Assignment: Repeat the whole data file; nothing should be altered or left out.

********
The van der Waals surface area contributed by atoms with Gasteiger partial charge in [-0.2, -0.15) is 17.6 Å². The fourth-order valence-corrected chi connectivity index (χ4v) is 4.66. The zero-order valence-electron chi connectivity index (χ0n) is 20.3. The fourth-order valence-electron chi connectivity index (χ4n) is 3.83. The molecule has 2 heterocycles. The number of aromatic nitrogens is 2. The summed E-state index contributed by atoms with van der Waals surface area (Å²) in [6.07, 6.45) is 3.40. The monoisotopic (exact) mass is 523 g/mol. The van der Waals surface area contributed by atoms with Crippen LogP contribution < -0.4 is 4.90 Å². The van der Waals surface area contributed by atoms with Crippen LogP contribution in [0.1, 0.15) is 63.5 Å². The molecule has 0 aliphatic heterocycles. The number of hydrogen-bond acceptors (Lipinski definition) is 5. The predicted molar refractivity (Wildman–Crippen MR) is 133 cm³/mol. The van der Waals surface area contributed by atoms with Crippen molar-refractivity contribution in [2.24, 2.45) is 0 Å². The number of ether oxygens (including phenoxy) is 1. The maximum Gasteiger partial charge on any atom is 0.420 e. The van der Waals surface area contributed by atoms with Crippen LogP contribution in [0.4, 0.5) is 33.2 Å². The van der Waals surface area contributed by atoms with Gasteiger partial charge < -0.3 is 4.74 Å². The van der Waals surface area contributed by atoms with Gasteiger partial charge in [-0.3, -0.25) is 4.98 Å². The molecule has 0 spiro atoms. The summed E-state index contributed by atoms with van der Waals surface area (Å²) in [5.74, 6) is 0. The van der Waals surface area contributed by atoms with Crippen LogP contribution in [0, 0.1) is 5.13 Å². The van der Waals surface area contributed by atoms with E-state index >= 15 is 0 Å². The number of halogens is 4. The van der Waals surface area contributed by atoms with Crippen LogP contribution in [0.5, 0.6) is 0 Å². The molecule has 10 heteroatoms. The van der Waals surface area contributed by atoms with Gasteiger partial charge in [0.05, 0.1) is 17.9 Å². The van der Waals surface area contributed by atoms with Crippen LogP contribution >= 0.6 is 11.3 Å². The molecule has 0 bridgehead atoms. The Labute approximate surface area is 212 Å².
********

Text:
The van der Waals surface area contributed by atoms with Gasteiger partial charge in [-0.2, -0.15) is 17.6 Å². The fourth-order valence-corrected chi connectivity index (χ4v) is 4.66. The zero-order valence-electron chi connectivity index (χ0n) is 20.3. The fourth-order valence-electron chi connectivity index (χ4n) is 3.83. The molecule has 2 heterocycles. The number of aromatic nitrogens is 2. The summed E-state index contributed by atoms with van der Waals surface area (Å²) in [6.07, 6.45) is 3.40. The monoisotopic (exact) mass is 523 g/mol. The van der Waals surface area contributed by atoms with Crippen LogP contribution < -0.4 is 4.90 Å². The van der Waals surface area contributed by atoms with Crippen LogP contribution in [0.1, 0.15) is 63.5 Å². The molecule has 0 aliphatic heterocycles. The number of hydrogen-bond acceptors (Lipinski definition) is 5. The predicted molar refractivity (Wildman–Crippen MR) is 133 cm³/mol. The van der Waals surface area contributed by atoms with Crippen molar-refractivity contribution in [2.24, 2.45) is 0 Å². The number of ether oxygens (including phenoxy) is 1. The maximum Gasteiger partial charge on any atom is 0.420 e. The van der Waals surface area contributed by atoms with Crippen LogP contribution in [0.4, 0.5) is 33.2 Å². The van der Waals surface area contributed by atoms with Gasteiger partial charge < -0.3 is 4.74 Å². The van der Waals surface area contributed by atoms with Gasteiger partial charge in [-0.3, -0.25) is 4.98 Å². The molecule has 0 spiro atoms. The summed E-state index contributed by atoms with van der Waals surface area (Å²) in [5.74, 6) is 0. The van der Waals surface area contributed by atoms with Crippen LogP contribution in [0, 0.1) is 5.13 Å². The van der Waals surface area contributed by atoms with E-state index >= 15 is 0 Å². The number of halogens is 4. The van der Waals surface area contributed by atoms with Crippen LogP contribution in [0.5, 0.6) is 0 Å². The molecule has 10 heteroatoms. The van der Waals surface area contributed by atoms with Gasteiger partial charge in [0.05, 0.1) is 17.9 Å². The van der Waals surface area contributed by atoms with Crippen LogP contribution >= 0.6 is 11.3 Å². The molecule has 0 bridgehead atoms. The Labute approximate surface area is 212 Å².